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OCAMM odds & ends

Manure spreader

News and more from the manure and composting worlds:

From the North Central Region Water Network:
Manure & Soil Health: Roundtables to advance our understanding of the state of the science. Recordings on the following sessions are now available: (1) manure and soil health testing; (2) manure and soil biology; (3) manure and soil runoff, erosion, and losses; and (4) manure and cover crops.   Recordings (scroll down to links)

From Manure Manager:
Safety first when pumping manure. Precautions are needed when agitating manure stored in deep pits as dissolved gases can be released in concentrations that can kill animals and humans.   Article

Safety watch: Plan now for safe manure handling. An Iowa farmer shares suggestions for keeping employees and others safe, including signage and fall prevention.   Article

Public perception, a positive message for custom applicators. The executive director of the Minnesota Custom Applicators Association shares suggestions for handling and applying manure to minimize impacts on the general public.   Article

Poultry manure far outweighs hog waste, report finds. In North Carolina, swine facilities have been the focus of regulations designed to reduce nutrient impacts on water quality. While the number of hog farms have been relatively constant, an increased number of poultry farms, which are less regulated, annually produce 3X more N and 6X more P compared to hog farms.   Article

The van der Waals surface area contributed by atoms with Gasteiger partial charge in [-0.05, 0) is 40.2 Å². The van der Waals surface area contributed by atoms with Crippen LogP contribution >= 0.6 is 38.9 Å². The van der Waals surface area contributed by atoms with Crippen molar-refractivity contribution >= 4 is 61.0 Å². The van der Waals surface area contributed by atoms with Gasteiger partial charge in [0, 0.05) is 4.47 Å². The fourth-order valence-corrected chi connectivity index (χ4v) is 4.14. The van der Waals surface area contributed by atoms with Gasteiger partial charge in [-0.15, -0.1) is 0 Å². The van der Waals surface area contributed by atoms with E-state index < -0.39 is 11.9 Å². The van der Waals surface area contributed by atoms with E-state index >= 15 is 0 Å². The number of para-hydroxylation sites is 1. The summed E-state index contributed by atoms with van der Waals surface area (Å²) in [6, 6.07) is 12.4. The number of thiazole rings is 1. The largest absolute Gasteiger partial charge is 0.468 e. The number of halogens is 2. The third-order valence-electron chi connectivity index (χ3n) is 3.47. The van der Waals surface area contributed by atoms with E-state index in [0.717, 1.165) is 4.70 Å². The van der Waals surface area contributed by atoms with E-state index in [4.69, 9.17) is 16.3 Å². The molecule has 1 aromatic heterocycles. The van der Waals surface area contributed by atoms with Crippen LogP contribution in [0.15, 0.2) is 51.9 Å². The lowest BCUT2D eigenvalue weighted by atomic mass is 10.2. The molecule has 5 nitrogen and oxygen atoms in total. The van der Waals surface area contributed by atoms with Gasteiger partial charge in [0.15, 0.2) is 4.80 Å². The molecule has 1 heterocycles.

From Andy Londo (OSU):
Study quantifies effects of ‘legacy phosphorus’ in reduced water quality. A Wisconsin study shows that excess accumulation of phosphorus in soil affects water quality and requires significant reductions in new applications to reduce impacts.   Article

New data to be used to target farms polluting rivers and lakes. Ireland also faces water quality challenges and has drafted a plan to invest and address issues from both farm sources of nitrogen and waste water treatment plants.   Article

From Ohio Ag Manager:
Nutrient stewardship in the Western Lake Erie Basin. A recent survey of farmers in the basin showed that 60-90% are willing to adopt practices to protect the ecological health of the lake. Those less willing to implement a best practice tended to be less well educated about nutrient stewardship.   Article

From Morning Ag Clips:
Farmers back Great Lakes restoration. In spite of potential decreased federal funding of the Great Lakes Restoration Initiative, several Ohio livestock organizations have indicated the need to continue efforts to reduce nutrient runoff and implement other goals of the initiative.   Article